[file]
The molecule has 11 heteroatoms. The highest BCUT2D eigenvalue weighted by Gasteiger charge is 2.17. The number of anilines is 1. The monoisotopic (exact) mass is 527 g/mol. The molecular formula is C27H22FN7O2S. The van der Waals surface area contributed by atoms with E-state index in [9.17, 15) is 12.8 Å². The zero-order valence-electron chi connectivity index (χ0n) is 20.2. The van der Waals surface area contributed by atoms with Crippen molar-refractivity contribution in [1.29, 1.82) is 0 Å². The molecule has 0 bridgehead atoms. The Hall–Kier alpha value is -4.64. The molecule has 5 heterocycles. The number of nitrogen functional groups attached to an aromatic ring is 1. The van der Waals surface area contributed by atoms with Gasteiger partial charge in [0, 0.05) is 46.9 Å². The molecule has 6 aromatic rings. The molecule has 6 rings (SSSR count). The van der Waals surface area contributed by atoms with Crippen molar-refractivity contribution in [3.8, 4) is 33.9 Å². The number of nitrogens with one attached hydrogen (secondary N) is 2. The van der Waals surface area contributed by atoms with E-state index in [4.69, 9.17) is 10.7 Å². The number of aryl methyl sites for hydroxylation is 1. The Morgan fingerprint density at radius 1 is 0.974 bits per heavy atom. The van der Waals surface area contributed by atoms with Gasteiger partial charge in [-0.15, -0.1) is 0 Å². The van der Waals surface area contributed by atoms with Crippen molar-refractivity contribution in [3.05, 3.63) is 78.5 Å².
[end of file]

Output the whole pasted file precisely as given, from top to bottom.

The molecule has 11 heteroatoms. The highest BCUT2D eigenvalue weighted by Gasteiger charge is 2.17. The number of anilines is 1. The monoisotopic (exact) mass is 527 g/mol. The molecular formula is C27H22FN7O2S. The van der Waals surface area contributed by atoms with E-state index in [9.17, 15) is 12.8 Å². The zero-order valence-electron chi connectivity index (χ0n) is 20.2. The van der Waals surface area contributed by atoms with Crippen molar-refractivity contribution in [1.29, 1.82) is 0 Å². The molecule has 0 bridgehead atoms. The Hall–Kier alpha value is -4.64. The molecule has 5 heterocycles. The number of nitrogen functional groups attached to an aromatic ring is 1. The van der Waals surface area contributed by atoms with Gasteiger partial charge in [0, 0.05) is 46.9 Å². The molecule has 6 aromatic rings. The molecule has 6 rings (SSSR count). The van der Waals surface area contributed by atoms with Crippen molar-refractivity contribution in [3.8, 4) is 33.9 Å². The number of nitrogens with one attached hydrogen (secondary N) is 2. The van der Waals surface area contributed by atoms with E-state index in [4.69, 9.17) is 10.7 Å². The number of aryl methyl sites for hydroxylation is 1. The Morgan fingerprint density at radius 1 is 0.974 bits per heavy atom. The van der Waals surface area contributed by atoms with Gasteiger partial charge in [-0.15, -0.1) is 0 Å². The van der Waals surface area contributed by atoms with Crippen molar-refractivity contribution in [3.05, 3.63) is 78.5 Å².